REUTERS - Factbox on major ball-tampering incidents in international cricket in the wake of South Africa being penalised five runs during the second test against Pakistan in Dubai on Friday for attempting to alter the state of the ball:
* Bowler John Lever was accused by India of using vaseline to get unnatural shine on the ball as England dominated the away series in 1974. The tourists said the pace attack were troubled by sweat running into their eyes and stuck gauze containing vaseline on their foreheads.
* New Zealand worked on the ball with a bottle top during the third test against Pakistan in Faisalabad in 1990, said wicketkeeper-batsman Adam Parore several years later. It made for some prodigious late swing and helped seamer Chris Pringle take an 11-wicket haul.
* Caught rubbing loose soil from his pocket on to the ball during the Lord's test against South Africa in 1994, England captain Michael Atherton said it was merely to help dry his hands. But he was fined and British newspapers hollered unsuccessfully for him to resign.
* Pakistan paceman Waqar Younis was the first player suspended for ball-tampering at a triangular one-day international series in Sri Lanka in 2000. He was found to have gouged the side of the ball with his thumb nail.
* Sachin Tendulkar was suspended for one match in 2001 after being accused of scuffing the seam of the ball during the second test against South Africa in Port Elizabeth.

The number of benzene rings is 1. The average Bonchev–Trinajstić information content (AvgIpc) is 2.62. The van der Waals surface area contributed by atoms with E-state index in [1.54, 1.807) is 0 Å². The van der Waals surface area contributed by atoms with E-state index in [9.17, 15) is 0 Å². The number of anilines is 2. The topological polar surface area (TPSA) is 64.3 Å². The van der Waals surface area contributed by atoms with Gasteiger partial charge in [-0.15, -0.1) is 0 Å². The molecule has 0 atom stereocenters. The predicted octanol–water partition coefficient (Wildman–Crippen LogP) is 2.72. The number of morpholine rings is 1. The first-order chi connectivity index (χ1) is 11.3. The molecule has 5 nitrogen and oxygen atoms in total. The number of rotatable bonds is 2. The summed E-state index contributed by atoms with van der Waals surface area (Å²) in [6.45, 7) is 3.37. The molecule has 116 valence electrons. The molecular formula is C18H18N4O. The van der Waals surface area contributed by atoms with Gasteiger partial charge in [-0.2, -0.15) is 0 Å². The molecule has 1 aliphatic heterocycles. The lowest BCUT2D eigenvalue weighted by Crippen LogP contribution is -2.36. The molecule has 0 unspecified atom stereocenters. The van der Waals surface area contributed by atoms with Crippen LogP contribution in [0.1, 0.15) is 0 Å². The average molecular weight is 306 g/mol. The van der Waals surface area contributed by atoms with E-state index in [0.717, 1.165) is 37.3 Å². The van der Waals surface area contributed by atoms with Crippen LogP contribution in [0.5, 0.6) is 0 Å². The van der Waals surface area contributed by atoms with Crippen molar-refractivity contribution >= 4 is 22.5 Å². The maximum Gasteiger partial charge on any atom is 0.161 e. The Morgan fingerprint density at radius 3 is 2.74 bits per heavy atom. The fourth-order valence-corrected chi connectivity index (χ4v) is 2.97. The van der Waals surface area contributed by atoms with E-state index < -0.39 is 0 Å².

* Australian umpire Darrell Hair, together with colleague Billy Doctrove of West Indies, docked Pakistan five runs for ball-tampering during a controversial test against England in 2006. Pakistan refused to take the field at The Oval and forfeited the match in protest. The row cost Hair his career as a senior international umpire.
* England bowlers Stuart Broad and James Anderson were accused of deliberately standing on the ball with their spikes during a test against South Africa in 2010. No charges were formally laid and Broad said he was just being lazy in trying to stop the ball.
* Stand-in Pakistan captain Shahid Afridi tried to bite the ball during the fifth ODI against Australia in Perth in 2010. The third umpire spotted him and ordered the ball to be replaced. Afridi was banned for two matches.
* Australia seamer Peter Siddle was cleared after being accused by Sri Lanka of attempting to raise the seam during a test last year.
* Former England captain Bob Willis accused his fellow countrymen of ball-tampering during this year's Champions Trophy but the players vehemently denied the suggestion. (Compiled by Mark Gleeson; editing by Tony Jimenez)